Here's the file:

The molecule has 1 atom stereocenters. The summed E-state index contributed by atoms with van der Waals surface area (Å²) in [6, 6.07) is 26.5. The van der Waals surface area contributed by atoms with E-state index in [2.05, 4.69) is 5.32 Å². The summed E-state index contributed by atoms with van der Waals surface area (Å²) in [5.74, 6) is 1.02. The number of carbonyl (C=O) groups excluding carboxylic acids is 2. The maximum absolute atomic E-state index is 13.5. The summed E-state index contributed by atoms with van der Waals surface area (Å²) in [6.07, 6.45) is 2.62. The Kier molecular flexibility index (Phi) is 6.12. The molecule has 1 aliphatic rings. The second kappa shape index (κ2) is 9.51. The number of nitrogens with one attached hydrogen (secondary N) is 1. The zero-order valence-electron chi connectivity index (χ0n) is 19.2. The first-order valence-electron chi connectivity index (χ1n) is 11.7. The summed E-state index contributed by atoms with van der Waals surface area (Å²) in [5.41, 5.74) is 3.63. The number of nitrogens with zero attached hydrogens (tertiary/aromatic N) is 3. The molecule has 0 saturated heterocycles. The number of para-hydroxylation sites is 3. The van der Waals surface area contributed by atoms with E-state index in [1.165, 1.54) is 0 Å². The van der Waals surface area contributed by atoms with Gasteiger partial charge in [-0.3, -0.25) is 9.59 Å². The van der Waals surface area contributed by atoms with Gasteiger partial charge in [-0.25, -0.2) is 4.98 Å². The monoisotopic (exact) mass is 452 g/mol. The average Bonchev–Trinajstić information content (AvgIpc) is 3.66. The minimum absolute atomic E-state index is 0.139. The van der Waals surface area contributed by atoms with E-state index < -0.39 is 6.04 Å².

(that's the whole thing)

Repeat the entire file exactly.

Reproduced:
The molecule has 1 atom stereocenters. The summed E-state index contributed by atoms with van der Waals surface area (Å²) in [6, 6.07) is 26.5. The van der Waals surface area contributed by atoms with E-state index in [2.05, 4.69) is 5.32 Å². The summed E-state index contributed by atoms with van der Waals surface area (Å²) in [5.74, 6) is 1.02. The number of carbonyl (C=O) groups excluding carboxylic acids is 2. The maximum absolute atomic E-state index is 13.5. The summed E-state index contributed by atoms with van der Waals surface area (Å²) in [6.07, 6.45) is 2.62. The Kier molecular flexibility index (Phi) is 6.12. The molecule has 1 aliphatic rings. The second kappa shape index (κ2) is 9.51. The number of nitrogens with one attached hydrogen (secondary N) is 1. The zero-order valence-electron chi connectivity index (χ0n) is 19.2. The first-order valence-electron chi connectivity index (χ1n) is 11.7. The summed E-state index contributed by atoms with van der Waals surface area (Å²) in [5.41, 5.74) is 3.63. The number of nitrogens with zero attached hydrogens (tertiary/aromatic N) is 3. The molecule has 0 saturated heterocycles. The number of para-hydroxylation sites is 3. The van der Waals surface area contributed by atoms with E-state index in [1.165, 1.54) is 0 Å². The van der Waals surface area contributed by atoms with Gasteiger partial charge in [-0.3, -0.25) is 9.59 Å². The van der Waals surface area contributed by atoms with Gasteiger partial charge in [-0.25, -0.2) is 4.98 Å². The monoisotopic (exact) mass is 452 g/mol. The average Bonchev–Trinajstić information content (AvgIpc) is 3.66. The minimum absolute atomic E-state index is 0.139. The van der Waals surface area contributed by atoms with E-state index < -0.39 is 6.04 Å².